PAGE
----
Date of Award

Spring 5-23-2019

Degree Type

Dissertation

Degree Name

Ph.D.

Degree Program

Educational Administration

Department

Educational Administration

Major Professor

Dr. Brian Beabout

Second Advisor

Dr. Christopher Broadhurst

Third Advisor

Dr. Marie Adorno

Fourth Advisor

Dr. Marc Bonis

Abstract

The purpose of this grounded theory study is to define the process that nurse anesthesia program administrators use to determine if a student nurse anesthetist’s unsatisfactory clinical performance warrants intervention by the program. There is little room for error in anesthesia practice as mishaps typically result in significant injury and death. Students who exhibit unsatisfactory clinical performance may pose an immediate risk to patient safety as well as a future risk if allowed to progress in the program. The lack of guidance in the form of clearly articulated expectations and processes contribute to the emotional strain nurse anesthesia faculty and administrators experience when observing unsatisfactory clinical performance. From the data collected in the interviews with ten nurse anesthesia program administrators, a five-phase decision-making model entitled the Nurse Anesthesia Program Administrator Decision Making Model was developed. The five phases of the model include: receiving the feedback, validating the concern, assessing accountability and planning for remediation, removing the student from clinical training and moving to dismissal, and notifying the student of the decision. The guiding principle of this model is the importance of following institutional and program policies throughout the process. This study is intended to provide guidance to nurse anesthesia program administrators who are faced with a student demonstrating unsatisfactory clinical performance regarding what behaviors may require an intervention by the program.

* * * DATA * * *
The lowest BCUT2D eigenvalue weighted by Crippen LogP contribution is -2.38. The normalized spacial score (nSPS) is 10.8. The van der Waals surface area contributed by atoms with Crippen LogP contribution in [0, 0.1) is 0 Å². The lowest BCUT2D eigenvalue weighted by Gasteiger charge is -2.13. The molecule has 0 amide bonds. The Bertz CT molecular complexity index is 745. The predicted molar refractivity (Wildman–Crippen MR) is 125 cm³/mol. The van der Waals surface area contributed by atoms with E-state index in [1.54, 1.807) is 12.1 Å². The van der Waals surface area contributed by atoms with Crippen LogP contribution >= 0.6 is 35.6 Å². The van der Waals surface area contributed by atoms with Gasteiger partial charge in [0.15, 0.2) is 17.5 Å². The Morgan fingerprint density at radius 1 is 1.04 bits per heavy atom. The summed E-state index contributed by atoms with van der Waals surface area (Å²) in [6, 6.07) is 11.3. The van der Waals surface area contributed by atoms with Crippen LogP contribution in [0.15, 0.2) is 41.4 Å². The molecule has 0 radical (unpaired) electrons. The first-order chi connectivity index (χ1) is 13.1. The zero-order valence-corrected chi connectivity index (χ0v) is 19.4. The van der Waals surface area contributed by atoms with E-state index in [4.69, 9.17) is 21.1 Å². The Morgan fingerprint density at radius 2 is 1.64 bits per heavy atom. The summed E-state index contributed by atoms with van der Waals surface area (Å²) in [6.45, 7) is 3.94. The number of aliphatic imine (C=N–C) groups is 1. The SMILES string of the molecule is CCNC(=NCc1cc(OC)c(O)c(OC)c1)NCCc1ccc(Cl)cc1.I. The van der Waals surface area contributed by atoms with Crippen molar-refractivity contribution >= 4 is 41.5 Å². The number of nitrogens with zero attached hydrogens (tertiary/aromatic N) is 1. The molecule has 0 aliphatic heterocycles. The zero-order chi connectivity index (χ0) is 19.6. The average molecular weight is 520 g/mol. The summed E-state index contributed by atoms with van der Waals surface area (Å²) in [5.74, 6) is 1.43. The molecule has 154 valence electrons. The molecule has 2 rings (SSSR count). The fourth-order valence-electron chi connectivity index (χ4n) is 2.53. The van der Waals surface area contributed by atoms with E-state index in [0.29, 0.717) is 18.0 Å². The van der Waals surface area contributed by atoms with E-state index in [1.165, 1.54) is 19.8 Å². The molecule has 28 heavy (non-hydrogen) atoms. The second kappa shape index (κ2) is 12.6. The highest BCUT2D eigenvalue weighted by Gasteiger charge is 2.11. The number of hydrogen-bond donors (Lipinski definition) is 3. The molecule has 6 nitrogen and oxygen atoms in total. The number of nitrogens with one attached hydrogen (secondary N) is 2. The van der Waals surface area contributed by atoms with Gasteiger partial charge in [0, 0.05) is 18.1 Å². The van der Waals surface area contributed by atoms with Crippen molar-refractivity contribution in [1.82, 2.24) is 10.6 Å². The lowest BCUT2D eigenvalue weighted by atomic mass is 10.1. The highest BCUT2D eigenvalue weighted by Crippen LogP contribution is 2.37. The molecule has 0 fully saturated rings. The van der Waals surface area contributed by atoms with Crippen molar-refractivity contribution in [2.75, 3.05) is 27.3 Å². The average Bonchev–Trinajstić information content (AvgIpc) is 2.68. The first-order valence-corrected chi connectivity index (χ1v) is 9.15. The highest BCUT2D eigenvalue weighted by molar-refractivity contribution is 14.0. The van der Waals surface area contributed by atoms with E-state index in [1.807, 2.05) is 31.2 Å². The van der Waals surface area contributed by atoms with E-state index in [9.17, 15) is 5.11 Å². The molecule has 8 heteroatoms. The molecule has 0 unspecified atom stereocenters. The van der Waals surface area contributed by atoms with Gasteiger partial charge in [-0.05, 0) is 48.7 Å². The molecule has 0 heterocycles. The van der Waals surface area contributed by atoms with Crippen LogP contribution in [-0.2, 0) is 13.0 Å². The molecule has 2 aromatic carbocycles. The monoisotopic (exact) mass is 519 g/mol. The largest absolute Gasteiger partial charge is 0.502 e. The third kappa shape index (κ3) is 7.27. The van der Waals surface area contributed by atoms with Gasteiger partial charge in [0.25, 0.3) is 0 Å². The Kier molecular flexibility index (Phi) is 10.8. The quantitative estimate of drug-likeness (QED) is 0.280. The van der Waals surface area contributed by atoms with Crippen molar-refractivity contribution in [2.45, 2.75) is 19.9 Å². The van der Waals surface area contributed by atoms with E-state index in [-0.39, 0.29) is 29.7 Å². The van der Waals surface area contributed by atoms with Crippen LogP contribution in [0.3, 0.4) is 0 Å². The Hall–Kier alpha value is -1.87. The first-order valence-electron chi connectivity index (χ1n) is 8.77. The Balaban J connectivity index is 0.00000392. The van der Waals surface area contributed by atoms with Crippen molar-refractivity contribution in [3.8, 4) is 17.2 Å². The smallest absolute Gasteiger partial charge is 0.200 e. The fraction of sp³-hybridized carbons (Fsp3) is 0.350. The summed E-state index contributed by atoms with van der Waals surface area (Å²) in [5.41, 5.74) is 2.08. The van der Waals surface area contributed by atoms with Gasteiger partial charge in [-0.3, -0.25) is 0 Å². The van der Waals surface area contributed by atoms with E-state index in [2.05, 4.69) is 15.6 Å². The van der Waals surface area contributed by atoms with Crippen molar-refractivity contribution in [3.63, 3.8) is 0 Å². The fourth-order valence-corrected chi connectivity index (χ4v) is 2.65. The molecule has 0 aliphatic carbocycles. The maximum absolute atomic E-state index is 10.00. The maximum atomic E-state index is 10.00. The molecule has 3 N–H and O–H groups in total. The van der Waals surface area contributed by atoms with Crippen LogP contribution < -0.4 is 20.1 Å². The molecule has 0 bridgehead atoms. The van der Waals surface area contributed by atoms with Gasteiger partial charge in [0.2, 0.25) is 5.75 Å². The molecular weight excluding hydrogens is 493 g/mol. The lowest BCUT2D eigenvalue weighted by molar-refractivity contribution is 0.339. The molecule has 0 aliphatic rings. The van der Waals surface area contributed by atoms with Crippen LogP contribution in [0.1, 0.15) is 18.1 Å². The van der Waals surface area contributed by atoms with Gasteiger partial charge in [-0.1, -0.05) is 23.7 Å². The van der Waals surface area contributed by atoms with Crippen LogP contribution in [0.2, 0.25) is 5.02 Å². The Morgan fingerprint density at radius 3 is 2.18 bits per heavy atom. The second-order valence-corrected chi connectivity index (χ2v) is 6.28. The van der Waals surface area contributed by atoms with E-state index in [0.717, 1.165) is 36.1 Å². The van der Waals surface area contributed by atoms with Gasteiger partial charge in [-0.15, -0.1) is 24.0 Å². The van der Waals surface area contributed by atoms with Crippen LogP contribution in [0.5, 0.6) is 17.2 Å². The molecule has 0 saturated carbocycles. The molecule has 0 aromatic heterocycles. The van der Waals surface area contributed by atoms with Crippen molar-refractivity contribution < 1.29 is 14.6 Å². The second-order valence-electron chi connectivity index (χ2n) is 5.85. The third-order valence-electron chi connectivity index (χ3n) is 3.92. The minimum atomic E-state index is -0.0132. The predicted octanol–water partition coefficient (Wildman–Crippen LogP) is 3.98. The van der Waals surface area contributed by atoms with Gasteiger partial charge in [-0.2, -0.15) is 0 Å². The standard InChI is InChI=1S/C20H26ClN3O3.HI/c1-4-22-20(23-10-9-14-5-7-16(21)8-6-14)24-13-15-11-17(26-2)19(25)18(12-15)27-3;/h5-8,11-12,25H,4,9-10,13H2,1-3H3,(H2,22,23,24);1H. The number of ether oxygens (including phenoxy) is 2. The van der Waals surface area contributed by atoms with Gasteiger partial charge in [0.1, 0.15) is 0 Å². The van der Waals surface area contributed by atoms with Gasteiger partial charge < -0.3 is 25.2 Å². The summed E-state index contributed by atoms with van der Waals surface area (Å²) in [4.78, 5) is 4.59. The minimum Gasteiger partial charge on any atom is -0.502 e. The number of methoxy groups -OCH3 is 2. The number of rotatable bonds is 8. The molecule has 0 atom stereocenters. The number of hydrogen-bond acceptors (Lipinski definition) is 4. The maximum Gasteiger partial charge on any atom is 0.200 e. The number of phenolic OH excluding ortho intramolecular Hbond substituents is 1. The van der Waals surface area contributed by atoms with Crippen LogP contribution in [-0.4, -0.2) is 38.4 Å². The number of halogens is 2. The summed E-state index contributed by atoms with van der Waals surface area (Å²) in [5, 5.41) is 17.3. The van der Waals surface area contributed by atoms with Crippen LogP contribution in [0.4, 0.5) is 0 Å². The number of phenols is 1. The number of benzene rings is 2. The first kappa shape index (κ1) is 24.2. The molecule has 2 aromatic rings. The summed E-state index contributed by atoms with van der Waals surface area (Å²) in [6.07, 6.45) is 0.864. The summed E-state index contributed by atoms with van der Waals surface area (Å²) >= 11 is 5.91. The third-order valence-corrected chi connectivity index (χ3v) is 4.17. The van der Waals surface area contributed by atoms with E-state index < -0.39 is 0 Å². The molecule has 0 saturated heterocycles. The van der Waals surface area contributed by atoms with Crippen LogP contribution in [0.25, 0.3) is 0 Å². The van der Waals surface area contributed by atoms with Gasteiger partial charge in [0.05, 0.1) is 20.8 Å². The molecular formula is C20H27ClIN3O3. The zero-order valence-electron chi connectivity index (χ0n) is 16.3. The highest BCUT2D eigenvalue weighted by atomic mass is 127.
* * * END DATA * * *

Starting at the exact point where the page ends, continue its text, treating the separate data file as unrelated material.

Rights

The University of New Orleans and its agents retain the non-exclusive license to archive and make accessible this dissertation or thesis in whole or in part in all forms of media, now or hereafter known. The author retains all other ownership rights to the copyright of the thesis or dissertation.

Share

COinS